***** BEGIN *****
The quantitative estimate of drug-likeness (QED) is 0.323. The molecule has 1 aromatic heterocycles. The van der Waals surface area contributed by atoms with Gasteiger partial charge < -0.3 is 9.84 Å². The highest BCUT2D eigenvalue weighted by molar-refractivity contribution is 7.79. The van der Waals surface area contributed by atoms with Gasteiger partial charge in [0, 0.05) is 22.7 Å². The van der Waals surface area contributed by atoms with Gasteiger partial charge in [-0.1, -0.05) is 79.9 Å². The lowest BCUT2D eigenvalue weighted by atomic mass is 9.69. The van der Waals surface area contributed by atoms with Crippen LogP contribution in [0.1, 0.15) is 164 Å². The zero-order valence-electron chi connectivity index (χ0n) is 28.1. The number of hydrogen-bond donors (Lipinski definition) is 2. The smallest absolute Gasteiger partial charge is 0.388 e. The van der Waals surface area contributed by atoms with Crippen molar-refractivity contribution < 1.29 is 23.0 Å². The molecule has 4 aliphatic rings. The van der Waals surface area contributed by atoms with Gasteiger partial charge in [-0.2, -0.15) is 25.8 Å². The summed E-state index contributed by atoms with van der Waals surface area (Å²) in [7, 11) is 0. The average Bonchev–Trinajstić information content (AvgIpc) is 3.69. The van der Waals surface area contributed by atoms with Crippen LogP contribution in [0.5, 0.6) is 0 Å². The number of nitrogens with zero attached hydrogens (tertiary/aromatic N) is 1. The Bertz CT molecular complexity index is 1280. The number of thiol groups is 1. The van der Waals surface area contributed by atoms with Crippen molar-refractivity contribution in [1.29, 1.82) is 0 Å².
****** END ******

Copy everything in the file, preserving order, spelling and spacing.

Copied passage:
The quantitative estimate of drug-likeness (QED) is 0.323. The molecule has 1 aromatic heterocycles. The van der Waals surface area contributed by atoms with Gasteiger partial charge < -0.3 is 9.84 Å². The highest BCUT2D eigenvalue weighted by molar-refractivity contribution is 7.79. The van der Waals surface area contributed by atoms with Gasteiger partial charge in [0, 0.05) is 22.7 Å². The van der Waals surface area contributed by atoms with Gasteiger partial charge in [-0.1, -0.05) is 79.9 Å². The lowest BCUT2D eigenvalue weighted by atomic mass is 9.69. The van der Waals surface area contributed by atoms with Crippen LogP contribution in [0.1, 0.15) is 164 Å². The zero-order valence-electron chi connectivity index (χ0n) is 28.1. The number of hydrogen-bond donors (Lipinski definition) is 2. The smallest absolute Gasteiger partial charge is 0.388 e. The van der Waals surface area contributed by atoms with Crippen molar-refractivity contribution < 1.29 is 23.0 Å². The molecule has 4 aliphatic rings. The van der Waals surface area contributed by atoms with Gasteiger partial charge in [-0.2, -0.15) is 25.8 Å². The summed E-state index contributed by atoms with van der Waals surface area (Å²) in [7, 11) is 0. The average Bonchev–Trinajstić information content (AvgIpc) is 3.69. The van der Waals surface area contributed by atoms with Crippen LogP contribution in [0.5, 0.6) is 0 Å². The number of nitrogens with zero attached hydrogens (tertiary/aromatic N) is 1. The Bertz CT molecular complexity index is 1280. The number of thiol groups is 1. The van der Waals surface area contributed by atoms with Crippen molar-refractivity contribution in [1.29, 1.82) is 0 Å².